Project Ghazi: A missed opportunity
In 1989, Saeed Rizvi pioneered the use of cutting edge visual effects in the Pakistan film industry with his science fiction spectacle Shani. Thirty years later, after a cornucopia of advancements in computer graphic imaging (CGI), director Nadir Shah’s film, Project Ghazi, also attempts to push the boundaries of Pakistani cinema. Boasting an all-star cast comprising of veteran actors and rising talent, the action film hopes to be a genre-busting trendsetter.
Project Ghazi's plot revolves around a special organisation which creates an elite force of ‘super soldiers’ who are given advanced combat abilities. The story kicks into action when Zain (Sheheryar Munawar) is recruited by Salaar Salahuddin (Humayun Saeed) in an attempt to fight the evil super-being, Qataan (Adnan Jaffar).
While it is commendable that someone from the Pakistani film industry took the risk of creating an original science-fiction property, the film unfortunately falters due to its poor visual effects and an ill-conceived script. The half-baked plot is unable to sustain the weight of the film, leading to underdeveloped characters and unclear motivations. From the imagery to the direction, Project Ghazi fails to set a new benchmark for local action films.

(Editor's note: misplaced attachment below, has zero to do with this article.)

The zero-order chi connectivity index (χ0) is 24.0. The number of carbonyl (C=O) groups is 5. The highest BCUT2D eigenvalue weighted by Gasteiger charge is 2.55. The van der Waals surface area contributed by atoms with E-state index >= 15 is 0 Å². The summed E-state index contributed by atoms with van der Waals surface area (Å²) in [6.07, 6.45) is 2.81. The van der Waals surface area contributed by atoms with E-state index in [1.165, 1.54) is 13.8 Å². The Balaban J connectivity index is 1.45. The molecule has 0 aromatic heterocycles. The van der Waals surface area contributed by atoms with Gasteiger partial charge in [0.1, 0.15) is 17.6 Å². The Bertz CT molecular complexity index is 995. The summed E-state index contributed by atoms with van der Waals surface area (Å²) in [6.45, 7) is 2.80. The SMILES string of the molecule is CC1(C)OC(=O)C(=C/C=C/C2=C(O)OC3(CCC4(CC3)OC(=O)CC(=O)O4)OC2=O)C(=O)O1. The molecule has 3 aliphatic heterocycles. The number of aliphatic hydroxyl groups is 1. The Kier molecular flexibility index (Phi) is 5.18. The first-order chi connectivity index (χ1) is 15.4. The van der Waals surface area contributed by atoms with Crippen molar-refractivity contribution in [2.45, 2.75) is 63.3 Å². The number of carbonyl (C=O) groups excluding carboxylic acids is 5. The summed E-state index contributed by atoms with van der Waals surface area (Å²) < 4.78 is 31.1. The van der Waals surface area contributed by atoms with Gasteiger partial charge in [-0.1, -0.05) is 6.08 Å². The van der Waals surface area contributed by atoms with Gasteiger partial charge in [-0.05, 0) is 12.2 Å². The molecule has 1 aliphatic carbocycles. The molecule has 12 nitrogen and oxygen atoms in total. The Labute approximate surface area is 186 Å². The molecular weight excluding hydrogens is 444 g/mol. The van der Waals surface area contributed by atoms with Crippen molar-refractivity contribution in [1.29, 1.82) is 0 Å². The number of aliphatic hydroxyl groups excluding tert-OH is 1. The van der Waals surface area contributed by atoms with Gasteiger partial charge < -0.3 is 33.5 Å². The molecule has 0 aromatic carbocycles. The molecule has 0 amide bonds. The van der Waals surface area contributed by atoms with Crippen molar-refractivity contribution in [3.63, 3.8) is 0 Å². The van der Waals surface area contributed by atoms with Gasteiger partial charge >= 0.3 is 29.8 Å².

Additionally, some of the performances come off as listless, with Munawar often appearing befuddled on screen and delivering his lines in a rather robotic manner. Similarly, Syra Shahroz’s character, Zara, also fails to leave an impression. One would imagine that at least the action choreography and sequences would be worth the price of admission, but Shah is unable to deliver on this front also.
The film only has one song in it, titled “Yeh Watan Tumhara Hai”, which is badly sung and comes off as quite forgettable. Also, an overabundance of blatant and uninspired product placement further compounds the already laborious film.
However, the film does have some redeeming qualities. Saeed’s portrayal of a seasoned soldier is convincing and he certainly looks the part, while Jaffar also shines in his villainous avatar. Donning a mask and putting his rich baritone to effective use, Jaffar is able to conjure the necessary menace and provide a commanding presence as the film’s antagonist.
Ultimately, Project Ghazi suffers at the hands of a shoddy narrative, half-hearted performances, and a director who is unable to nimbly juggle all the pieces of his film. It is worth noting that the film is now being released after a delay of more than a year, a decision which was taken in an attempt to adjust technical glitches and improve the CGI; however, the final product is still in need of several modifications.
Despite a brisk run-time of 90 minutes, viewing Project Ghazi is an exhaustive experience since the film is unable to deliver the promised entertainment factor. The film will have an uphill battle at the box office where it will have to compete with the likes of Sherdil and Laal Kabootar.
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